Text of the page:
By Pamela Moeng
The weather these days reminds me of my childhood. I remember trudging home on hot autumn afternoons, crunching dried gold and russet leaves underfoot, kicking horse chestnuts ahead of my little feet, and relishing in the smell of burning leaves in someone’s garden.
Those childhood walks are long gone now, but the deciduous trees in Johannesburg, with their flaming branches, bring back those glorious hours, right after summer and a heartbeat away from the winter chill.
There’s a certain slant of light, said an American poet – Emily Dickenson – and I find that especially true of autumn days. The quality of light on a brilliantly blue-sky autumn afternoon is unique. Afternoons are still sweat inducing, but mornings and evenings bear the brisk air that is a harbinger of winter.
In front of my little bungalow a few deciduous trees stand sentry along the street. As the year unfolds, the trees change their wardrobe and each season brings a reminder of girlhood days, memories created when the world was as small as a rural valley between two worn down mountains.
Clothed in green tips, the trees herald spring; in summer their lush green plays host to birds nesting; in winter their stark branches scratch the sky like claws; in autumn they drop gold and russet jewels to the grass below.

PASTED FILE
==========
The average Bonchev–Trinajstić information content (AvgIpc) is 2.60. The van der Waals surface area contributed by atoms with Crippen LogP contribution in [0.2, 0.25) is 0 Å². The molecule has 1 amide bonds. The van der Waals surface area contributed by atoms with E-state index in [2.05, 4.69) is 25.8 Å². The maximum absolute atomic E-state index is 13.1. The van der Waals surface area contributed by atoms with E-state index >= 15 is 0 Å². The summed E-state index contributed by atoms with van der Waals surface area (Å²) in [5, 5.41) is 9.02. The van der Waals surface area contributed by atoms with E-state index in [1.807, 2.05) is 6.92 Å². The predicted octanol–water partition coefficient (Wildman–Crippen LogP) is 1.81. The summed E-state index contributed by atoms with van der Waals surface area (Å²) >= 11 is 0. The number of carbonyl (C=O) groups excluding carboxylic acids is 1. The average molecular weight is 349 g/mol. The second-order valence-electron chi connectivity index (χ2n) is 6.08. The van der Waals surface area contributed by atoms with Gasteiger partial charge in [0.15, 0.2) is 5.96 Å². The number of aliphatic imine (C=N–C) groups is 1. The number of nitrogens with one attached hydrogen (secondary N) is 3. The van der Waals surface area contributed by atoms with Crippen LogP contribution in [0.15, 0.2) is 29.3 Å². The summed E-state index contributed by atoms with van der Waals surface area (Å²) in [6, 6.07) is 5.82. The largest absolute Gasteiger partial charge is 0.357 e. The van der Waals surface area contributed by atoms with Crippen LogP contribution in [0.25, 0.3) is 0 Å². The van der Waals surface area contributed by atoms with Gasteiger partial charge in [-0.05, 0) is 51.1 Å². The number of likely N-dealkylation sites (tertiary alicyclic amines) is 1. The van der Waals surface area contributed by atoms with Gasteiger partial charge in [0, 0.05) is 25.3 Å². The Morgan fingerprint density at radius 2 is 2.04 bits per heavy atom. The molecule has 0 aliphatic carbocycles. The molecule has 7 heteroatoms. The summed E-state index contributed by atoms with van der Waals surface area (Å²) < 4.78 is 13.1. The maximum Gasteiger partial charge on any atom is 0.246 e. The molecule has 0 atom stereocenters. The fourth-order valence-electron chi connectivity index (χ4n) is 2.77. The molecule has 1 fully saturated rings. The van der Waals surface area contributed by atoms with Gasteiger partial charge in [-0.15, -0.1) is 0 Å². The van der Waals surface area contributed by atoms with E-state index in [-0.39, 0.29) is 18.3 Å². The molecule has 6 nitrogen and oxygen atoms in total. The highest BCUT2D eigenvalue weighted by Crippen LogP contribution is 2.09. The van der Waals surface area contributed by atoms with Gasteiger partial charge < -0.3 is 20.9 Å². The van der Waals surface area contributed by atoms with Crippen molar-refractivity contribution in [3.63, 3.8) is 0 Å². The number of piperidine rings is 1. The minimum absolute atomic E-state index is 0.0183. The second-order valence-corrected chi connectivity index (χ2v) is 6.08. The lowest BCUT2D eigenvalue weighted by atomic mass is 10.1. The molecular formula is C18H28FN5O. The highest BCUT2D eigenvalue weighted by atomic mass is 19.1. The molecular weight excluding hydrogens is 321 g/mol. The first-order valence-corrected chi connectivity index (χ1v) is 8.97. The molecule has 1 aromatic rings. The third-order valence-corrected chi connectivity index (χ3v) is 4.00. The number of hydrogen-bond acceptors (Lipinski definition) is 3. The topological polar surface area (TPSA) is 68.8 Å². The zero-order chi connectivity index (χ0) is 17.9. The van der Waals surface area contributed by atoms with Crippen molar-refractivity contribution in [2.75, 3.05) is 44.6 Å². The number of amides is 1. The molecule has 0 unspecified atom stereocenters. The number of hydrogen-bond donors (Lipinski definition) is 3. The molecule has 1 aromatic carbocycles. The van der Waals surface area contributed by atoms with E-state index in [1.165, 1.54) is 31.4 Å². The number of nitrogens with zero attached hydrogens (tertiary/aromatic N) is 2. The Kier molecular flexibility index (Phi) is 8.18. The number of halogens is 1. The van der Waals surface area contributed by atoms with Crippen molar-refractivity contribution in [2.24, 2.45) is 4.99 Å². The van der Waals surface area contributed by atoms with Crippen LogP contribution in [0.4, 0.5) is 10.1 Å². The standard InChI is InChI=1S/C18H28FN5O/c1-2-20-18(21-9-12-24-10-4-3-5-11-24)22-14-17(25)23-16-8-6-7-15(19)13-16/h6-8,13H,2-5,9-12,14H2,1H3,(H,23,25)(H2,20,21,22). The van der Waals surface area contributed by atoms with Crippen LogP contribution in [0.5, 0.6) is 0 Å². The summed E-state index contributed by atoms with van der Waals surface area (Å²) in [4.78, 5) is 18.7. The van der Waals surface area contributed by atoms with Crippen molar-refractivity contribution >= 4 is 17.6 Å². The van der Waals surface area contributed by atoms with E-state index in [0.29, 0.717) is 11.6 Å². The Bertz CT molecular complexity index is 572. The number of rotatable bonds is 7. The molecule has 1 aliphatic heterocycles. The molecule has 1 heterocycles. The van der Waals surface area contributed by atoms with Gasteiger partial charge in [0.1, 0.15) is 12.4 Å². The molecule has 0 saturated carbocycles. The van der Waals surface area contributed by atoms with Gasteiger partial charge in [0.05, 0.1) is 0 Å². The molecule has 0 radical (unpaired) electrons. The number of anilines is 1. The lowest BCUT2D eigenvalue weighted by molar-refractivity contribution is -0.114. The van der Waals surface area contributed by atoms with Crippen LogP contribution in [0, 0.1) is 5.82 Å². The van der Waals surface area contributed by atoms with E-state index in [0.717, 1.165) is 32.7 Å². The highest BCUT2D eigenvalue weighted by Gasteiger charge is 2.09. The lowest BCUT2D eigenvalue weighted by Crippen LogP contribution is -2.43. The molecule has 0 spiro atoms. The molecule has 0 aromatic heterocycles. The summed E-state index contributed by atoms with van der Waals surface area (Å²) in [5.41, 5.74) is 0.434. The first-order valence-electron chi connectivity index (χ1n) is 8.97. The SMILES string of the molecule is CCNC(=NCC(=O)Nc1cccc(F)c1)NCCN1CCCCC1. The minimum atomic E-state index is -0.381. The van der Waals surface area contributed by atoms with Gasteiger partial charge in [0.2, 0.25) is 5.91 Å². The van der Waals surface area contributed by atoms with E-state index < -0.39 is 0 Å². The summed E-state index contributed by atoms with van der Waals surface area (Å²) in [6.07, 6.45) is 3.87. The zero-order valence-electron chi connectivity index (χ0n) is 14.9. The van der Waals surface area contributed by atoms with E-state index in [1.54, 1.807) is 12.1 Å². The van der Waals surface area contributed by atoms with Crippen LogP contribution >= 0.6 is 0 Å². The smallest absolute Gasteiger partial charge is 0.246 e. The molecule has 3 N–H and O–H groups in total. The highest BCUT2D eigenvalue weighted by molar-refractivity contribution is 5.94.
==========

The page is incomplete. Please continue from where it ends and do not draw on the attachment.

As the years pass, remembering where I put my car keys is a challenge, but the memories of those hours growing from childhood to young adult and beyond are as crisp and clear as the autumn sun. How I loved to listen to my grandparents talk about when they were small, and now my children want to know what it was like so very long ago when I was a child.
They can hardly believe that television was not a 24/7 presence or that telephones were all landlines – what else could they possibly be? MacDonald’s was still a mom-and-pop outlet in a small town in the USA instead of a pop culture presence around the world.
So many things have changed, and yet so many things remain the same. I listen to the giggles and shouts of the two little boys who live next door. Asking daddy a million questions; crying for mommy when one of them falls.
A lifetime and a continent away, children remain the same. And autumn days are still hours of gold and russet jewels drifting from the trees to make a crunchy carpet underfoot.
What do you remember from your childhood? What sparks your return to the child who still lurks inside?